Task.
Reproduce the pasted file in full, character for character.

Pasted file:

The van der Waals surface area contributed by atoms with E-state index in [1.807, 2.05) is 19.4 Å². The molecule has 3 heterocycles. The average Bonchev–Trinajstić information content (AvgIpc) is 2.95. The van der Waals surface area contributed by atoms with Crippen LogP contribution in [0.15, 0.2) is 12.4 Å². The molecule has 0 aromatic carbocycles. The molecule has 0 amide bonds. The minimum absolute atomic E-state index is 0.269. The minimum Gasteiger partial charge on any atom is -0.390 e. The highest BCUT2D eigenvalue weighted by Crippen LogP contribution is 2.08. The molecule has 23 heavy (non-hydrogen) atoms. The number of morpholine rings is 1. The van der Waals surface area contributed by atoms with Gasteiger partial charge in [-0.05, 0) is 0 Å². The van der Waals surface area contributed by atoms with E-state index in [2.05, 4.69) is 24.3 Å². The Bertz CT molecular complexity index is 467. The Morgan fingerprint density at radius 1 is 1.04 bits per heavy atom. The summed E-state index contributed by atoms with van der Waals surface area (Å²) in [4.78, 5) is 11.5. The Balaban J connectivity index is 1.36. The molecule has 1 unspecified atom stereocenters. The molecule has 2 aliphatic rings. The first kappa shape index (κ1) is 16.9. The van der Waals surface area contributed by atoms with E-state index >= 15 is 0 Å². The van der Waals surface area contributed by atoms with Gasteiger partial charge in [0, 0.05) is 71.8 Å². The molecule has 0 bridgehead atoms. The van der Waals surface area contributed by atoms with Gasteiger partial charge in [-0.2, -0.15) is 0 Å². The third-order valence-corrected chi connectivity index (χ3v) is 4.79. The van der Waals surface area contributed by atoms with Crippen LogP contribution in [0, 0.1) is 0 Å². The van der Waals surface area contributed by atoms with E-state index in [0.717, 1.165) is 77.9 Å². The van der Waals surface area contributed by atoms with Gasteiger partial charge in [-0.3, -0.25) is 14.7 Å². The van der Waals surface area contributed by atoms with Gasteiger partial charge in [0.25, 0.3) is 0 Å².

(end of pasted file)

The van der Waals surface area contributed by atoms with E-state index in [1.807, 2.05) is 19.4 Å². The molecule has 3 heterocycles. The average Bonchev–Trinajstić information content (AvgIpc) is 2.95. The van der Waals surface area contributed by atoms with Crippen LogP contribution in [0.15, 0.2) is 12.4 Å². The molecule has 0 aromatic carbocycles. The molecule has 0 amide bonds. The minimum absolute atomic E-state index is 0.269. The minimum Gasteiger partial charge on any atom is -0.390 e. The highest BCUT2D eigenvalue weighted by Crippen LogP contribution is 2.08. The molecule has 23 heavy (non-hydrogen) atoms. The number of morpholine rings is 1. The van der Waals surface area contributed by atoms with Gasteiger partial charge in [-0.05, 0) is 0 Å². The van der Waals surface area contributed by atoms with E-state index in [2.05, 4.69) is 24.3 Å². The Bertz CT molecular complexity index is 467. The Morgan fingerprint density at radius 1 is 1.04 bits per heavy atom. The summed E-state index contributed by atoms with van der Waals surface area (Å²) in [4.78, 5) is 11.5. The Balaban J connectivity index is 1.36. The molecule has 1 unspecified atom stereocenters. The molecule has 2 aliphatic rings. The first kappa shape index (κ1) is 16.9. The van der Waals surface area contributed by atoms with E-state index >= 15 is 0 Å². The van der Waals surface area contributed by atoms with Gasteiger partial charge in [0, 0.05) is 71.8 Å². The molecule has 0 bridgehead atoms. The van der Waals surface area contributed by atoms with Gasteiger partial charge in [-0.2, -0.15) is 0 Å². The third-order valence-corrected chi connectivity index (χ3v) is 4.79. The van der Waals surface area contributed by atoms with Crippen LogP contribution in [0, 0.1) is 0 Å². The van der Waals surface area contributed by atoms with E-state index in [0.717, 1.165) is 77.9 Å². The van der Waals surface area contributed by atoms with Gasteiger partial charge in [-0.3, -0.25) is 14.7 Å². The van der Waals surface area contributed by atoms with Gasteiger partial charge in [0.25, 0.3) is 0 Å².